Ovarian Reserve Testing

Ovarian reserve tests are used to identify women with decreased ovarian reserve.  Women with decreased ovarian reserve are at risk for having a poor response to or success with fertility treatment.

Ovarian reserve testing should be considered in any woman who meets the following criteria: 

o Age above 35
o History of Infertility
o History of smoking
o History of having undergone previous ovarian Surgery (Removal of a cyst, or surgery for endometriosis)
o History of exposure to Chemotherapy or Pelvic Radiation
o Family history of early menopause 

Day 3 Follicle Stimulating hormone and estradiol

What to expect: You will be asked to contact the office on the first day of your menstrual cycle (first day of bleeding) and you will return to the office on cycle days 2-4 for a blood draw.

What this test tells you: Follicle Stimulating hormone (FSH) is released by the pituitary gland and functions to recruit ovarian follicles.  As the follicles mature, they release the female sex hormone, estradiol.  If a woman’s ovaries contain a healthy number of follicles, the FSH level, when measured between cycle days 2-4, is generally 10-20 IU/L and corresponding estradiol levels are <50 pg/mL.  Elevated FSH and estradiol levels in the early follicular phase can signify decreased ovarian reserve and a high risk for poor response to fertility treatment. 

Anti-Mullerian Hormone (AMH)

What to expect: AMH is a blood test that can be drawn at any time during the menstrual cycle and can even be reliable while on birth control pills.  However, it is typically drawn with other blood work that your physician may recommend.

What this test tells you: AMH is a secreted by the small follicles within the ovaries, and is one of the best measures available today to determine ovarian reserve.  Like FSH, AMH can be used to predict response to ovarian stimulation, and as such, the level is useful in individualizing treatment protocols.  Importantly, AMH is the only test that can be used to compare your reserve to what would be expected for your age.  As such, interpretation of AMH should be done with caution, with normal values ranging from 1 – 4 ng/mL.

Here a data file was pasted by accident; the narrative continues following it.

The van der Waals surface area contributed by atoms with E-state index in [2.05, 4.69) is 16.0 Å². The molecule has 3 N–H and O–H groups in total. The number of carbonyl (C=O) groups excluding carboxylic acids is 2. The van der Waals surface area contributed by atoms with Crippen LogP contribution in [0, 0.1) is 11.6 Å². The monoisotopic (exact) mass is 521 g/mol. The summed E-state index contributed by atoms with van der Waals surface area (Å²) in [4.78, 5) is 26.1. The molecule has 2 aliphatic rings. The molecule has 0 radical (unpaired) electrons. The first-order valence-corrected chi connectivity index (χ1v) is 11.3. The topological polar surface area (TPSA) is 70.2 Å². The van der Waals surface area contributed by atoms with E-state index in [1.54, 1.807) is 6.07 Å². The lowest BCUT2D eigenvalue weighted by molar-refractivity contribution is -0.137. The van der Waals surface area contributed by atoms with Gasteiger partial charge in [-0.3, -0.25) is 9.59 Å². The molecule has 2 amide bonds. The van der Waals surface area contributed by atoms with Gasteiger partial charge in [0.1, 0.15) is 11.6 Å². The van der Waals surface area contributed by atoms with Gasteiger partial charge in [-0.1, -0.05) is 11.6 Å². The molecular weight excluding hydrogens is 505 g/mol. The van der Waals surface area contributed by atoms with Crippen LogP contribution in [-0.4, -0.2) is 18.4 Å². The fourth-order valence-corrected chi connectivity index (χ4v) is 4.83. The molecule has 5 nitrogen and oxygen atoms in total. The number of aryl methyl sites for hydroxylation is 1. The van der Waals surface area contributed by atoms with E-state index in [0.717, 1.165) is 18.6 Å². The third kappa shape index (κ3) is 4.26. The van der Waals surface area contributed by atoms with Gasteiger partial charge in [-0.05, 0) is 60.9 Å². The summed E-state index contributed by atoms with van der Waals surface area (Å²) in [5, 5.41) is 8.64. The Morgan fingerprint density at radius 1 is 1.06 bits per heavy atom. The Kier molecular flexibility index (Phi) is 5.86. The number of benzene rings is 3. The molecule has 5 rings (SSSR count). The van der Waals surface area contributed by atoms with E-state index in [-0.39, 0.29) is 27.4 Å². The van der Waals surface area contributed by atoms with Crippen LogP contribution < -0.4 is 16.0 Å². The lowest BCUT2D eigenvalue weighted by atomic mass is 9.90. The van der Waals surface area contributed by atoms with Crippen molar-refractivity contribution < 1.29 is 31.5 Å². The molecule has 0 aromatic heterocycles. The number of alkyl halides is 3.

Antral Follicle Count

What to expect: On cycle days 2-4, a transvaginal ultrasound is performed to determine the antral follicle count (AFC), another helpful measure of ovarian reserve.  An added benefit of the ultrasound is to survey general pelvic anatomy, including the uterus.

What this test tells you: A normal AFC is 10-20.  A low AFC (<10) can signify decreased ovarian reserve, and predict poor response to fertility treatment, while a high, AFC (>20) can signify the presence of polycystic ovaries and an increased risk for over response to fertility treatment.

For more information on ovarian reserve testing:

http://www.reproductivefacts.org/uploadedFiles/ASRM_Content/News_and_Publications/Practice_Guidelines/Practice_Committee_Guidelines/Testing_and_interpreting_measures_of_ovarian_reserve_a_committee_opinion-noprint.pdf
 


 

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